An Overview and a New Approach for Today’s Workforce

Considering a compensation model for your hospital employees can certainly become overwhelming as you research the different options and how to implement them—especially when everyone has a different opinion about what is “best.”  You can read about the various options with a quick Google search, but why is it so difficult to choose one? Interestingly, we have a lot of data from the AVMA and other reputable sources on how veterinarians are currently compensated. However, we have no concrete data on how veterinarians actually want to be paid. As a profession, we are slow to change and reluctant to think outside the box when it comes to business methods. 

Instead of compensating people based on what has been done in the past, we should ask veterinarians which methods they prefer, and build a corresponding model. I’d venture to say that today’s veterinarians are looking for something different than they were 20 years ago. A significant cultural shift is occurring in veterinary professionals, and it is critical to account for that as we plan for the future. 

In this article, I will outline some important factors to consider when choosing a compensation model, summarize the most common approaches, and propose a new method that supports the values and goals of the changing workforce. 

Factors to consider when choosing a compensation model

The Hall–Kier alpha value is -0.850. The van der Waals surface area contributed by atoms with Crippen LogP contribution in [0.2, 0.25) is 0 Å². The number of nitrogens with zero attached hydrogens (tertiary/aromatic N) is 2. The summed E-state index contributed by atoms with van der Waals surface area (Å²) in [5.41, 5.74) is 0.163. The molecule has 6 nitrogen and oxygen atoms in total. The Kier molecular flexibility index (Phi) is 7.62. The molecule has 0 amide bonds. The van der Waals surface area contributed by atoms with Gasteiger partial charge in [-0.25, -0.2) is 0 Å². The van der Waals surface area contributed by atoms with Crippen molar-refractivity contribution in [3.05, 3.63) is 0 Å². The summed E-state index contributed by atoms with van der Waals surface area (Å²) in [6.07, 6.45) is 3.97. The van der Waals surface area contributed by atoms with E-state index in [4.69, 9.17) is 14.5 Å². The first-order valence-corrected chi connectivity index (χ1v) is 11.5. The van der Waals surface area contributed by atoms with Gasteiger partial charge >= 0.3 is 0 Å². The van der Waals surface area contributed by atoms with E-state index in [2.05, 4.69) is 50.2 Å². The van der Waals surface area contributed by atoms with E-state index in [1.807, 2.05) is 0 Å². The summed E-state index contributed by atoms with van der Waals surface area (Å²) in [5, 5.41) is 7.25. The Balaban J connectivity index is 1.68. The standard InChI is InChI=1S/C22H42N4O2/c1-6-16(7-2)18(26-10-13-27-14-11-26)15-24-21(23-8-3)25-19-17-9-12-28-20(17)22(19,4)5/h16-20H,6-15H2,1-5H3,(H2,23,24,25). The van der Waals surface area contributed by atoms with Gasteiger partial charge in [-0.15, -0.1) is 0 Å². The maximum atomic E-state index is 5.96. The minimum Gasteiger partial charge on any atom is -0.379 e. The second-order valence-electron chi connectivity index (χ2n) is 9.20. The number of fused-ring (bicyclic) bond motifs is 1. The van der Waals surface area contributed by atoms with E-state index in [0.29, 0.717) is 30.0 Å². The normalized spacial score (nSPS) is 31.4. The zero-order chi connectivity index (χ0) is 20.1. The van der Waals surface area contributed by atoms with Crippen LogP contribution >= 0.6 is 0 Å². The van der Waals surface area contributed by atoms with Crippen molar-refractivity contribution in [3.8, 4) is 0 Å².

Before delving into the different compensation methods, consider the following core factors and questions:

  • Ideal culture — What type of practice culture do you want? What are your hospital values? Do you want a veterinarian who focuses only on medicine, or who also contributes to a positive culture and teaching environment? Do you value teamwork over individual performance?
  • Hospital system requirements — Does your practice software easily track individual production? Is your team able to learn and implement new protocols quickly and accurately?
  • Simplicity and adaptability — Can associates easily monitor revenue details and ensure proper allocation of goods and services? Is the compensation model easy to understand and transparent? Can the model be adjusted to the changing needs of the hospital and veterinarians? Will it adapt to different PIMS? 
  • Burden of financial risk — Who carries the risk if the hospital is understaffed or poorly managed? Or, if a natural disaster or pandemic closes the hospital?

Once you’ve answered these questions, you will be better able to evaluate the various compensation models and decide which one is right for your practice.

Compensation models explained

The most well-known approaches to compensation include: 

  • Straight production — A percentage of production is paid out as compensation, with no guarantee of a minimum base pay. This model requires efficient and experienced veterinarians and an efficient and well-managed practice. 
  • Straight salary — A predetermined amount is paid out in regular intervals. With this model, management must ensure the hospital is efficient to secure adequate profit margins, and vets must understand the value of their expertise.
  • Pro-Sal — Developed by Mark Opperman, this model guarantees a base salary that is paid out in monthly installments. Additionally, 18-25% of production above the base requirement is paid out in a second installment each month. The percentage paid depends on the total compensation package, with the total benefits and salary not to exceed 25% of the veterinarian’s total production.1 Pro-Sal requires trained staff, accurate PIMS and invoicing, and transparency. This model can, in certain environments, lead to a culture of individualism over teamwork.